In the wake of the Great Recession, many local governments have suffered from decreased revenues as property values—and property taxes—have plummeted around the country. Many people blame the banks for plummeting property values through discriminatory lending practices. Last week, the United States Supreme Court held in Bank of America Corp. v. City of Miami that although municipalities have standing to challenge banks for discriminatory practices under the Fair Housing Act because of the resultant loss in revenue, the municipalities are certain to lose the suits because the connection between decreased revenues and predatory lending is too tenuous.
During the Great Recession, the City of Miami, Florida was hit particularly hard by decreased property values and, in 2013, filed a lawsuit in federal court against two banks, Bank of America and Wells Fargo. City of Miami v. Bank of America Corp., 2014 WL 3362348, In its complaint, the City of Miami charged that the banks imposed more onerous conditions on loans made to minority borrowers than to nonminority borrowers. Further, these more onerous terms lead to higher default and foreclosure rates among minority borrowers and higher rates of defaults and foreclosures in areas were minorities were concentrated. These higher default and foreclosure rates lowered property values and these diminished property values led to less tax revenue for the City of Miami.
On appeal, the Supreme Court first addressed whether or not the City of Miami had standing to bring a claim against the banks under the Fair Housing Act (FHA). The FHA permits any “aggrieved person” to bring a housing-discrimination lawsuit. 42 U. S. C. §3613(a). The statute defines “aggrieved person” as “any person who” either “claims to have been injured by a discriminatory housing practice” or believes that such an injury “is about to occur.” §3602(i). The Court held the term “aggrieved person” reflects a congressional intent to confer standing broadly. As a consequence, the significant reduction in property values that directly injures a municipality by diminishing its tax base, thus threatening its ability to bear the costs of local government and to provide services, allows a municipality to be an “aggrieved person” with standing to bring a housing discrimination suit.
Having established standing, the Court then turned to the question of whether the banks’ allegedly discriminatory lending practices proximately cause the City to lose tax revenue and spend more on municipal services.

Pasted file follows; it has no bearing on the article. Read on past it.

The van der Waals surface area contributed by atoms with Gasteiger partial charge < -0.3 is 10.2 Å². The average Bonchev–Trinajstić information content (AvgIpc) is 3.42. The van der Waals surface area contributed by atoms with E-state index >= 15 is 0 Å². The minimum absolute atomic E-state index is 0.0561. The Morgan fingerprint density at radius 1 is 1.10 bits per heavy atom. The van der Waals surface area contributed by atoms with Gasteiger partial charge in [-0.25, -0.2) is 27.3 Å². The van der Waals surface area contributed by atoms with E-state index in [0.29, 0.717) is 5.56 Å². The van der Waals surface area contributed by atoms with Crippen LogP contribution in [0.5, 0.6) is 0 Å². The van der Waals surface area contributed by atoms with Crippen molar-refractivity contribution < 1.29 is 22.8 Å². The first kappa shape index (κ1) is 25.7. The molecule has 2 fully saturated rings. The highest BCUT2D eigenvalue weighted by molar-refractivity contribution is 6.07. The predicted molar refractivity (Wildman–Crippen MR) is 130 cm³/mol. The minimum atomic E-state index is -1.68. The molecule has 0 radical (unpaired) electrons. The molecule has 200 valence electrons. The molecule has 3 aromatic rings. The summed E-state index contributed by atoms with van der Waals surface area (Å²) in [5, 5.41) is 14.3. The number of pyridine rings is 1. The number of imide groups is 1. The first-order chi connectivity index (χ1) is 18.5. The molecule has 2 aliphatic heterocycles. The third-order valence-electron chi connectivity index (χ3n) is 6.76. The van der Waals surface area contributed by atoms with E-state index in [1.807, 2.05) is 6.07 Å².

Proximate cause under the FHA requires some direct relationship between the injury asserted and the injurious conduct alleged. The Eleventh Circuit Court of Appeals found the City showed proximate cause because the damage done to the City of Miami was reasonably foreseeable. City of Miami v. Bank of America Corp., 800 F.3d 1262 (11th Cir. 2015). However, the Supreme Court held that foreseeability alone was not sufficient to show proximate cause and it remanded the case to the district court for further analysis of proximate cause under previous cases.
Note, however, in their concurrence, Justice Clarence Thomas, joined by Justices Kennedy and Alito, observed that “the majority opinion leaves little doubt that neither Miami nor any similarly situated plaintiff can satisfy the rigorous standard for proximate cause that the Court adopts. . . . [and its claims are] too remote from the injurious conduct it has alleged.” In other words, there are too many links in the chain between the alleged injury and the predatory action.
Based on the Court’s decisions it would appear that although the Fair Housing Act technically allows a local government standing to sue a lender for predatory practices which caused decreased property taxes, showing such causation is next to impossible and any lawsuit brought by a local government against a lender is almost certain to fail.